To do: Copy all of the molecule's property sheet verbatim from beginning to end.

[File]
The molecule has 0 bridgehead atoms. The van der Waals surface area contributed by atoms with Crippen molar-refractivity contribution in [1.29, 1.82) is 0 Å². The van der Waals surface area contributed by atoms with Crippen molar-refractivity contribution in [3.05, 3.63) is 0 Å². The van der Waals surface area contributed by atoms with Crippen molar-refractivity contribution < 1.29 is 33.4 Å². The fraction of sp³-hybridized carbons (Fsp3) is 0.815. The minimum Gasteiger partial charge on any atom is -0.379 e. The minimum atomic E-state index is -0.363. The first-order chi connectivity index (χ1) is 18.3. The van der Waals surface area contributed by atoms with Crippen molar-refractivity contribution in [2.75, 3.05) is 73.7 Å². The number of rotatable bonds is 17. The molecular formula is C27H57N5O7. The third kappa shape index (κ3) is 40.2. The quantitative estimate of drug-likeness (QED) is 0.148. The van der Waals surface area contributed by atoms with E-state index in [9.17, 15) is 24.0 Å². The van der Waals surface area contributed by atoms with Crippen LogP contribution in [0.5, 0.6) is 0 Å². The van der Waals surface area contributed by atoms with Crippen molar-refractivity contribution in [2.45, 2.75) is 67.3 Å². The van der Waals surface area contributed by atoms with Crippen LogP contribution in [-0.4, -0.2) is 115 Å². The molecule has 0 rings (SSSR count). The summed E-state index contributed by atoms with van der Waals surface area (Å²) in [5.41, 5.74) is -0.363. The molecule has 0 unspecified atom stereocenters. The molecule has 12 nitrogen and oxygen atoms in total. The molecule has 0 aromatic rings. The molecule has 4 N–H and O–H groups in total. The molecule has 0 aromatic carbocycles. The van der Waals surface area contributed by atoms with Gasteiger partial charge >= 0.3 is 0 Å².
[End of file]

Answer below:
The molecule has 0 bridgehead atoms. The van der Waals surface area contributed by atoms with Crippen molar-refractivity contribution in [1.29, 1.82) is 0 Å². The van der Waals surface area contributed by atoms with Crippen molar-refractivity contribution in [3.05, 3.63) is 0 Å². The van der Waals surface area contributed by atoms with Crippen molar-refractivity contribution < 1.29 is 33.4 Å². The fraction of sp³-hybridized carbons (Fsp3) is 0.815. The minimum Gasteiger partial charge on any atom is -0.379 e. The minimum atomic E-state index is -0.363. The first-order chi connectivity index (χ1) is 18.3. The van der Waals surface area contributed by atoms with Crippen molar-refractivity contribution in [2.75, 3.05) is 73.7 Å². The number of rotatable bonds is 17. The molecular formula is C27H57N5O7. The third kappa shape index (κ3) is 40.2. The quantitative estimate of drug-likeness (QED) is 0.148. The van der Waals surface area contributed by atoms with E-state index in [9.17, 15) is 24.0 Å². The van der Waals surface area contributed by atoms with Crippen LogP contribution in [0.5, 0.6) is 0 Å². The van der Waals surface area contributed by atoms with Crippen molar-refractivity contribution in [2.45, 2.75) is 67.3 Å². The van der Waals surface area contributed by atoms with Crippen LogP contribution in [-0.4, -0.2) is 115 Å². The molecule has 0 rings (SSSR count). The summed E-state index contributed by atoms with van der Waals surface area (Å²) in [5.41, 5.74) is -0.363. The molecule has 0 unspecified atom stereocenters. The molecule has 12 nitrogen and oxygen atoms in total. The molecule has 0 aromatic rings. The molecule has 4 N–H and O–H groups in total. The molecule has 0 aromatic carbocycles. The van der Waals surface area contributed by atoms with Gasteiger partial charge >= 0.3 is 0 Å².